Hello hungry peoples,
We have done it….we have hit soup weather. This is one of my all time favourite soup recipes. I missed out on the joy that is Pea and Ham soup for years, put off by its rather…er…*distinctive* aroma. It still doesn’t smell good to me but the taste more than makes up for it. There are so many things I love about this dish. It is cheap and cheerful as a ham hock will set you back about $5 and the whole dish costs less than $10. A ham hock can also sit in your fridge quite happily for a long time so it is a great emergency meal. It also makes its own stock, which seems magical to me. I hate using powdered stock, and tend to run out of the home made stuff pretty quickly. Lastly it is super easy. This all appeals to my lack of planning and forethought nature. Let’s get into it.
- 1 ham hock
- 2 litres water
- 1 bay leaf
- 1 onion
- 2 carrots
- 2 sticks celery
- 1 1/2 cups green split peas
- 1 tsp salt
- 1 tsp pepper
- 2 tbsp parsley
- Firstly get a large soup pot.
- Dice your onion, celery and carrot and fry in a tbsp of olive oil on a medium heat until they start to caramelise (get some brown bits).
- Season with salt and pepper.
- Add the hock to the pot and cover with water. If you want to speed up the cooking, boil the water in a kettle first. I try to use less than 2 litres of water. You want the hock to be covered in water so that you are getting maximum flavour from it but too much water results in a weak watery soup.
- Leave the pot simmering at low-medium heat for 30 minutes so a lot of the water will evaporate away, which will condense the flavours. There is something amazing about stewing with bones. You get this depth of flavour that is really hard to replicate any other way.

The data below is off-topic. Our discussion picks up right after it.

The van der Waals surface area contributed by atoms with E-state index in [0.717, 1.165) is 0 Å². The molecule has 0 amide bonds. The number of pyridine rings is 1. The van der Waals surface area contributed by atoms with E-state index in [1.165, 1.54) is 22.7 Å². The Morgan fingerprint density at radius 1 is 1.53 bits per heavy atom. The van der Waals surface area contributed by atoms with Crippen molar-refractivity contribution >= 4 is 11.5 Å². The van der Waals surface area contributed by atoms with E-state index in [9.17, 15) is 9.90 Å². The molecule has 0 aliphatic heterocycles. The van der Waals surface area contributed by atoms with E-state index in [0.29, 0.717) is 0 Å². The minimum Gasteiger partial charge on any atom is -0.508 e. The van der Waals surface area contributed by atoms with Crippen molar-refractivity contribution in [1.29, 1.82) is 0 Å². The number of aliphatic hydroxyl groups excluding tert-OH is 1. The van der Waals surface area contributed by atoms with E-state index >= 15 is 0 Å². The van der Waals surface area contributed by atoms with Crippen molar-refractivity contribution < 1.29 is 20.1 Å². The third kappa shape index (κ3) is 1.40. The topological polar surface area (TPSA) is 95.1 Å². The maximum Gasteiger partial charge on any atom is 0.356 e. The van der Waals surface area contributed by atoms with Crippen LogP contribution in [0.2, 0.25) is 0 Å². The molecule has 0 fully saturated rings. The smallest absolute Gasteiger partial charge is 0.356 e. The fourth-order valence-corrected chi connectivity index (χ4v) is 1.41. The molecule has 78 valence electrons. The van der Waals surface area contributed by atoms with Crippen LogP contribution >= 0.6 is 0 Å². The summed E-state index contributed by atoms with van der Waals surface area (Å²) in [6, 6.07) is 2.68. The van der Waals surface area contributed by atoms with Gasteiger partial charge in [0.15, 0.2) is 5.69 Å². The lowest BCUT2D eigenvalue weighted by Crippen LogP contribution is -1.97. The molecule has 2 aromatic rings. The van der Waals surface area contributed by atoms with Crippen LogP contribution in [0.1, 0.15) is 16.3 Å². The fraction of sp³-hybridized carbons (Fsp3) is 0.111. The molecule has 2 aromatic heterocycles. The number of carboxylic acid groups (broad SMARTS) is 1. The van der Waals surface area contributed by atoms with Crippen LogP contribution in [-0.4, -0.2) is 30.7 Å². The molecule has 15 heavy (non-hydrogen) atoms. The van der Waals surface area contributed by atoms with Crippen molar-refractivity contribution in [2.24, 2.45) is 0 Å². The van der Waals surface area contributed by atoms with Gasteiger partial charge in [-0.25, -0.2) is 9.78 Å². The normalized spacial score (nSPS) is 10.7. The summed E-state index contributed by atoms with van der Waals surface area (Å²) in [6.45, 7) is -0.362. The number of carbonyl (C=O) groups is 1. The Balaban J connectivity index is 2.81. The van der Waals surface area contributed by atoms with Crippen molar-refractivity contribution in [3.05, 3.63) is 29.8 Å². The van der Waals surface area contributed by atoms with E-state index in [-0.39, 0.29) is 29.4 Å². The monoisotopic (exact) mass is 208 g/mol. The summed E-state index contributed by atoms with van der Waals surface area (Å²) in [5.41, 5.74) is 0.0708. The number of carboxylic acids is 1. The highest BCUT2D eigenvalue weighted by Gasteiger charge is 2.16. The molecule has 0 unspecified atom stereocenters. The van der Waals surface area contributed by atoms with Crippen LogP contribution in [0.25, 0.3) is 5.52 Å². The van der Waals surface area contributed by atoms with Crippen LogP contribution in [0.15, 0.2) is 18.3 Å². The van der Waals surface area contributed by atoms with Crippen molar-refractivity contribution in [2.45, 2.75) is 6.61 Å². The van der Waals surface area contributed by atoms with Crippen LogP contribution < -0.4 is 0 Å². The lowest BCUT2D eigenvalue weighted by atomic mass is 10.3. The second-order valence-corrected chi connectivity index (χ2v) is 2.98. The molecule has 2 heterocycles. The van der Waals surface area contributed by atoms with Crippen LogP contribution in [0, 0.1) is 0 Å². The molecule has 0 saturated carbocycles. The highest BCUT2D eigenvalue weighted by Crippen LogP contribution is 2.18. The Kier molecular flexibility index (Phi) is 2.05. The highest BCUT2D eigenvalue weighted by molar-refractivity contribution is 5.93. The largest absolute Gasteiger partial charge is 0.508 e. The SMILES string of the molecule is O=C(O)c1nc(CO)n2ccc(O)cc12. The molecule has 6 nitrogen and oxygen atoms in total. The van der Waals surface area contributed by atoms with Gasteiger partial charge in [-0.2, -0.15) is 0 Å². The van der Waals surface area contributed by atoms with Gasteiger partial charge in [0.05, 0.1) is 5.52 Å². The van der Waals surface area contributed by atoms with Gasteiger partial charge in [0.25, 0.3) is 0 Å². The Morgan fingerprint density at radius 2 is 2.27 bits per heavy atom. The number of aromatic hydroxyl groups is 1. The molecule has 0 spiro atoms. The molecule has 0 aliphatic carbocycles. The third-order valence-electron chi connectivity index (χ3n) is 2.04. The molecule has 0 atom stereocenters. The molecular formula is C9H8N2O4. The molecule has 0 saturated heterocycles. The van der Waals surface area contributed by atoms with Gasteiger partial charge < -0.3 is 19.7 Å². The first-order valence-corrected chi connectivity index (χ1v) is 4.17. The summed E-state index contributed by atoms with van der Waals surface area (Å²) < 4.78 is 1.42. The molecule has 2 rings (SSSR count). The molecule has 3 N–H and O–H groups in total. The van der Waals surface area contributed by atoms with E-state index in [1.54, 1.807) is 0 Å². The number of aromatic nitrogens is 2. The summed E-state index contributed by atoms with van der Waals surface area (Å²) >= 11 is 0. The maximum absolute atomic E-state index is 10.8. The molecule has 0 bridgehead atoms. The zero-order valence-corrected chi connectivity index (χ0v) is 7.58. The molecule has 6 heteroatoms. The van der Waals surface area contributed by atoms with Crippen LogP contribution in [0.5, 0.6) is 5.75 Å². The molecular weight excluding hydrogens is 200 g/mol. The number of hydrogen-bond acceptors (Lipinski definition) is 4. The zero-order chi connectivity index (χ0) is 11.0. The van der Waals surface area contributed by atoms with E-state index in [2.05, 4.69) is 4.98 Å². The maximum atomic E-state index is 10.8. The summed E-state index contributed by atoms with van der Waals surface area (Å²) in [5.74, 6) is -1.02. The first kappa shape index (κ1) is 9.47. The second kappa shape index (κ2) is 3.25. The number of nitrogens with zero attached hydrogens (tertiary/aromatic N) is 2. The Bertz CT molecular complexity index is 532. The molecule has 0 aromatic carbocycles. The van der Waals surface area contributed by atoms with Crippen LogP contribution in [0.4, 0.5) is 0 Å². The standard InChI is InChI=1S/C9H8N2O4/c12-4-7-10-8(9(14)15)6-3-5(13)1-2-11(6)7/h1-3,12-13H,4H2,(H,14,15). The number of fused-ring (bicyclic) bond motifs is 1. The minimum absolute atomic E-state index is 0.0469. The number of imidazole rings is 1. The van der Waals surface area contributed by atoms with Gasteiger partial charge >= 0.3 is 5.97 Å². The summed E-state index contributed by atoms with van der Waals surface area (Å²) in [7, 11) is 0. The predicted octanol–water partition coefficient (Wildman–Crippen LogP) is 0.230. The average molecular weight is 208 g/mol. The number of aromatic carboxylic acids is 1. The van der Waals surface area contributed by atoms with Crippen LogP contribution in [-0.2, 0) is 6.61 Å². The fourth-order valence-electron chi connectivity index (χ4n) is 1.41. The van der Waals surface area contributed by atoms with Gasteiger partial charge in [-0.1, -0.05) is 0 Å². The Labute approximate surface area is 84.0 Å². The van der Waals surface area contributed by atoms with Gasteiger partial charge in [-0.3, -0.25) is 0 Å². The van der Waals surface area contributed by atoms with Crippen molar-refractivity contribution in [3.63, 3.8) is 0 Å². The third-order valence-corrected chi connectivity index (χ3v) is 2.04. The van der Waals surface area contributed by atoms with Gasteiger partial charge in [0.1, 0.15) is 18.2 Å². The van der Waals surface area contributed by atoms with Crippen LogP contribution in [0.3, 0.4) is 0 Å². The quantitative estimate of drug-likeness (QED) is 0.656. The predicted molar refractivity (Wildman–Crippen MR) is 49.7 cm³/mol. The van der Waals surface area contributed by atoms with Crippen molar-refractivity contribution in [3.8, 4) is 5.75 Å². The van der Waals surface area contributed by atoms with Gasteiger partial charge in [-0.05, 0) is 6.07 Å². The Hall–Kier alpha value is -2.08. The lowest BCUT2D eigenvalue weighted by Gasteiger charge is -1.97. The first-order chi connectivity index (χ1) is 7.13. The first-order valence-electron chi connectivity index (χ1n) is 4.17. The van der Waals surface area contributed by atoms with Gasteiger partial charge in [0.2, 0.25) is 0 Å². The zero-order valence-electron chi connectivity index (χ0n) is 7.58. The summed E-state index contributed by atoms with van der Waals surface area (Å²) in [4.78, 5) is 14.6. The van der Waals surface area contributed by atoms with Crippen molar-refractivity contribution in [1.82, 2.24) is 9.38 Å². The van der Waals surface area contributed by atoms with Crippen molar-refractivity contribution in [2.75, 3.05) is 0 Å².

- Remove the hock and add the 1 1/2 cups of green split peas. Try to cut as much meat as you can off the hock. You will be surprised by how much there is in there. Try to avoid the fat and gristle as it is not pleasant in the soup.
- Add the ham back into the pot . Cook for another 30 or so minutes until the peas have softened.
- Blend some of the soup up using a stick blender. I don’t bother doing this much as I like to have thick soup full of goodness and chunks.
- Right at the end throw your parsley in, check the seasoning and add more salt and pepper as needed. If the flavour of the soup is a bit weak it probably needs more salt.
- Serve with some lovely crusty bread and butter. That’s it, your done!
P.S. When I first made a version of this soup the recipe called for the vegetables to be sieved out to produce a smoother finish. This just seems wasteful to me. It is not like I am serving it in a fine dining restaurant. Plus hassles!
Difficulty: Easy peasy